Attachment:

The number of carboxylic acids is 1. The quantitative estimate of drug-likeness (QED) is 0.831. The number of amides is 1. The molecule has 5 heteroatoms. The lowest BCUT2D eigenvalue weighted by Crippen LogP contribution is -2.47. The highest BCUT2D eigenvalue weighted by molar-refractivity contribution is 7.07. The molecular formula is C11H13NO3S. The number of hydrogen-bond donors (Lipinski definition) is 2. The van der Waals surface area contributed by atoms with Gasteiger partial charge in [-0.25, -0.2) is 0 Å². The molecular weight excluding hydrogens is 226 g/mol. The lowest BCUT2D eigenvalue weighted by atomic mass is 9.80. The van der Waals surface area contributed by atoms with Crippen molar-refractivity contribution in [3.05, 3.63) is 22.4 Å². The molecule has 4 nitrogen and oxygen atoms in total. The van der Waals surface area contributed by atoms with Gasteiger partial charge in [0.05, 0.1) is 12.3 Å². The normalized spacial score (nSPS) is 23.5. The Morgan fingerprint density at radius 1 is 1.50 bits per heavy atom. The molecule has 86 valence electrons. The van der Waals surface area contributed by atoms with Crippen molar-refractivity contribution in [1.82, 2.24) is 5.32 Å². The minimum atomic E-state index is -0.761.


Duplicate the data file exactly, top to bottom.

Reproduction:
The number of carboxylic acids is 1. The quantitative estimate of drug-likeness (QED) is 0.831. The number of amides is 1. The molecule has 5 heteroatoms. The lowest BCUT2D eigenvalue weighted by Crippen LogP contribution is -2.47. The highest BCUT2D eigenvalue weighted by molar-refractivity contribution is 7.07. The molecular formula is C11H13NO3S. The number of hydrogen-bond donors (Lipinski definition) is 2. The van der Waals surface area contributed by atoms with Gasteiger partial charge in [-0.25, -0.2) is 0 Å². The molecular weight excluding hydrogens is 226 g/mol. The lowest BCUT2D eigenvalue weighted by atomic mass is 9.80. The van der Waals surface area contributed by atoms with Crippen molar-refractivity contribution in [3.05, 3.63) is 22.4 Å². The molecule has 4 nitrogen and oxygen atoms in total. The van der Waals surface area contributed by atoms with Gasteiger partial charge in [0.05, 0.1) is 12.3 Å². The normalized spacial score (nSPS) is 23.5. The Morgan fingerprint density at radius 1 is 1.50 bits per heavy atom. The molecule has 86 valence electrons. The van der Waals surface area contributed by atoms with Crippen molar-refractivity contribution in [1.82, 2.24) is 5.32 Å². The minimum atomic E-state index is -0.761.